german sewage plant speeds up waste breakdown with mozart’s music

food and water — By on June 3, 2010 at 8:52 pm

With Mozart’s aid, microorganisms are expected to increase the aerobic degradation of organic matter or the breakdown of organic contaminants when oxygen is present.

A German waste treatment facility found a unique way to speed up the sewage process and curb energy costs – by playing Mozart to microorganisms that break down sludge, the Märkische Allgemeine newspaper reported.

Located in Treuenbrietzen, southwest of Berlin, the sewage plant plays classics such as The Magic Flute and The Marriage of Figaro through a series of speakers from Mundus G.m.b.H., a small German firm that deals with new methods of energy and alternative technologies.

The specialized speakers, dubbed Natural Sound Converter, are designed to replicate the acoustics of a concert hall. Rental of the speakers cost 400 euros ($485) a month, but if the new method delivers optimized treatment process, the plant can save 1,000 euros a month on sludge disposal.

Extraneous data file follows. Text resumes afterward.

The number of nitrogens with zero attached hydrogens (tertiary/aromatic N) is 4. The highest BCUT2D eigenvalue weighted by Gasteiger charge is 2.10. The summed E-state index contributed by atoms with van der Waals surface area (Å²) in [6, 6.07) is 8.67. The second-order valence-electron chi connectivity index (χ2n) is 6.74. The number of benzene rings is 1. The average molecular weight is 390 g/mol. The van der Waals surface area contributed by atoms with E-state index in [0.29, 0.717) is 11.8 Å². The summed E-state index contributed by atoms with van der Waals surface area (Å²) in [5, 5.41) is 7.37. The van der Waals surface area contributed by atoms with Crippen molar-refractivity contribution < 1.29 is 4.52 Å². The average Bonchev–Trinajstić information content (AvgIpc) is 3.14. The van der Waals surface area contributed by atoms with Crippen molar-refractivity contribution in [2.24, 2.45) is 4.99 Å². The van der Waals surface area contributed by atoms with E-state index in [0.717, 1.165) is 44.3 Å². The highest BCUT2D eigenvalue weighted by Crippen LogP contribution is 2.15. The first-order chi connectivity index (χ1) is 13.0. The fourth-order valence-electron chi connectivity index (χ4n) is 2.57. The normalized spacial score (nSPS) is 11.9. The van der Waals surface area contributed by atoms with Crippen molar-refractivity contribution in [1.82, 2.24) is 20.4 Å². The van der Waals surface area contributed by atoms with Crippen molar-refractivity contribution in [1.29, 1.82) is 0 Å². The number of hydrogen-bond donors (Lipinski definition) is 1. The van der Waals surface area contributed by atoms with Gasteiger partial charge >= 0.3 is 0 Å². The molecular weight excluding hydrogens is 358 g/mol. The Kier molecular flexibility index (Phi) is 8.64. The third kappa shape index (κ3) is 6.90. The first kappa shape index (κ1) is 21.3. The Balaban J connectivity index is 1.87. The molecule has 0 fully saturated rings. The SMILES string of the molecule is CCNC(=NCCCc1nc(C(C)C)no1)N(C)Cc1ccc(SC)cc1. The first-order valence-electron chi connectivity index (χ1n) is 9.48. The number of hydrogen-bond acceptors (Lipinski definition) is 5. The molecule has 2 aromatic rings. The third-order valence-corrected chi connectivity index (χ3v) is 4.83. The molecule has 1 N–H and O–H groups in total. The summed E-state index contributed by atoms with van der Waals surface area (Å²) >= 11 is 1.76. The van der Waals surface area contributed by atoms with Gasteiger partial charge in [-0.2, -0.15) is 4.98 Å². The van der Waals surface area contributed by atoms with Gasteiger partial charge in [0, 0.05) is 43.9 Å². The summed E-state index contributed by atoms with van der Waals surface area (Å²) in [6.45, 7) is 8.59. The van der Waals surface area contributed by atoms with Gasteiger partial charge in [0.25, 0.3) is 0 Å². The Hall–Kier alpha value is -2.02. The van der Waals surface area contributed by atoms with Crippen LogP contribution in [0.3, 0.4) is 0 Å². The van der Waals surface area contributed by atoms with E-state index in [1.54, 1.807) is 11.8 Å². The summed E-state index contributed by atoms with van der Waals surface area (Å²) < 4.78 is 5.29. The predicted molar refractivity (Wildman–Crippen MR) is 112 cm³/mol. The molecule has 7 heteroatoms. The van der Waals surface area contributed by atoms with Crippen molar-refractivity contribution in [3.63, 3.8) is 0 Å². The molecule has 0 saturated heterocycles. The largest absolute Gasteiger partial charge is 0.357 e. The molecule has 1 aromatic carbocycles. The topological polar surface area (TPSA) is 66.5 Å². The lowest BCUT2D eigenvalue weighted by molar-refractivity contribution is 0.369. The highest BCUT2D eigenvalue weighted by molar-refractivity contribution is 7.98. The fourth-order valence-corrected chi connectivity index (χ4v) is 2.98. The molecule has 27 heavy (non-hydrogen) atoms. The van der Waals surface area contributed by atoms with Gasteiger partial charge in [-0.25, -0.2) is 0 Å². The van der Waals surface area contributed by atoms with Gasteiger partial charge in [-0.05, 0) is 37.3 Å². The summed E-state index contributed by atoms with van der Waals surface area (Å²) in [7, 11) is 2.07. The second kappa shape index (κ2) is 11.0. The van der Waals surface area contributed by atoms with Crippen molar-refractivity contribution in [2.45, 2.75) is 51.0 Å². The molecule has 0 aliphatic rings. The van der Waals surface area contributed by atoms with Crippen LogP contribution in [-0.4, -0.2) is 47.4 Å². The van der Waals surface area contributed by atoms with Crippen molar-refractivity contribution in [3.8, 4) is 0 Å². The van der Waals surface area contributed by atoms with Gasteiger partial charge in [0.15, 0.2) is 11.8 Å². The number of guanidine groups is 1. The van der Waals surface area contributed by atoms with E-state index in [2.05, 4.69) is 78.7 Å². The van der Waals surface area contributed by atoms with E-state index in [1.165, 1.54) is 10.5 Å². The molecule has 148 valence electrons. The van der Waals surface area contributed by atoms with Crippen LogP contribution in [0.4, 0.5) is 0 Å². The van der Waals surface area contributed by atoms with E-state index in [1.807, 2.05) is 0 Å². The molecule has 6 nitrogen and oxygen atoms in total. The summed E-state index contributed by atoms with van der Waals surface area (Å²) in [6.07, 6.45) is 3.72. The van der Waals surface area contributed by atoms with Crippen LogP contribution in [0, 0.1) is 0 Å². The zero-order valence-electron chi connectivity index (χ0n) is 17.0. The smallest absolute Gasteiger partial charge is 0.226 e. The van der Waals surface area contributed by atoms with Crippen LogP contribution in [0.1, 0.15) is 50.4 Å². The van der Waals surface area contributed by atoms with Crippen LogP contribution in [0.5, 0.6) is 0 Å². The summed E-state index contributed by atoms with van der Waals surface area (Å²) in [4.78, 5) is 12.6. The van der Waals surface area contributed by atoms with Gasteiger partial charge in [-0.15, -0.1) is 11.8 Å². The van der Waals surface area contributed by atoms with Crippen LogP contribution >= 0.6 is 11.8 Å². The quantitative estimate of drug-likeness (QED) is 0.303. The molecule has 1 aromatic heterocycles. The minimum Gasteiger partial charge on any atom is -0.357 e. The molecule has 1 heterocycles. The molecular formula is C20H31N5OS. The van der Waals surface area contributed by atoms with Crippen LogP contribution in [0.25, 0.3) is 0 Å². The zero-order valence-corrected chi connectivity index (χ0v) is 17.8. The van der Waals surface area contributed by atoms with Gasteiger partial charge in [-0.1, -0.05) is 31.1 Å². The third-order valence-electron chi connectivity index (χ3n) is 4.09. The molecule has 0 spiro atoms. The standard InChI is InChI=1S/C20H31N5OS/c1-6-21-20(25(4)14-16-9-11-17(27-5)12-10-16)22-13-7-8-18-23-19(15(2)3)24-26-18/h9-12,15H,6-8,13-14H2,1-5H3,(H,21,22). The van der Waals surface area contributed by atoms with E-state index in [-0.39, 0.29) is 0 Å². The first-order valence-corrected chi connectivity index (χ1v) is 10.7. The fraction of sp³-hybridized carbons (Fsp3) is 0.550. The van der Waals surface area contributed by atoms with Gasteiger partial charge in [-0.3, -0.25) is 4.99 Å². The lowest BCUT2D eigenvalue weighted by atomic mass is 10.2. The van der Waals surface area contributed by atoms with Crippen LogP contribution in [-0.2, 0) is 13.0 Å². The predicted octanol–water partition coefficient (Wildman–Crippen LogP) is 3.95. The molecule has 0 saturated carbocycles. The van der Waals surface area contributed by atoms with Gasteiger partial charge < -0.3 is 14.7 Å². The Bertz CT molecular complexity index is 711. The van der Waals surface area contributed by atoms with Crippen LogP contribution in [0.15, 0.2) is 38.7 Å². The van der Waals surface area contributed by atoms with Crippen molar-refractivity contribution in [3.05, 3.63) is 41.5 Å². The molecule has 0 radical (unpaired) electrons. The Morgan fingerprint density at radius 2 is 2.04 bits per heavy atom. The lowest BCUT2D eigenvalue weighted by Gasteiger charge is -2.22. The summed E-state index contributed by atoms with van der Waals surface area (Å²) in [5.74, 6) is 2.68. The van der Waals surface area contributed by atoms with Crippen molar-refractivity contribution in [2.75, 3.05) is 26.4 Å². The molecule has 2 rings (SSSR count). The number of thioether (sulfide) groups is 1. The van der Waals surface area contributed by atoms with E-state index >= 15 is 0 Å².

“His music has a special quality of harmony in correlation to its rhythm,” said Anton Stucki, a founder and managing partner of Mundus, in Spiegel Online.

Microorganisms are particularly partial to harmonies and rhythms. Mundus claimed playing music will use the sonic waves of Mozart’s compositions and oxygen to spur the microbes to break down sludge better.

In sewage treatment, the wastewater flows to aerated tanks where bacteria consume everything they can. With Mozart’s aid, microorganisms are expected to increase the aerobic degradation of organic matter or the breakdown of organic contaminants when oxygen is present.

This procedure was reportedly tested successfully in Austria last year for eight weeks. To date, the Treuenbrietzen facility has been testing the specialized speakers for over two months. The facility is the first in Germany to test this alternative method.

“The test will show whether it works for us,” Detlef Dalichow, the facility’s manager, told the Märkische Allgemeine newspaper.

“If it means we can save [1,000 euros] per month on sludge disposal, then it would definitely be worth it,” he said.

By Claire M. Umali
via ecoseed

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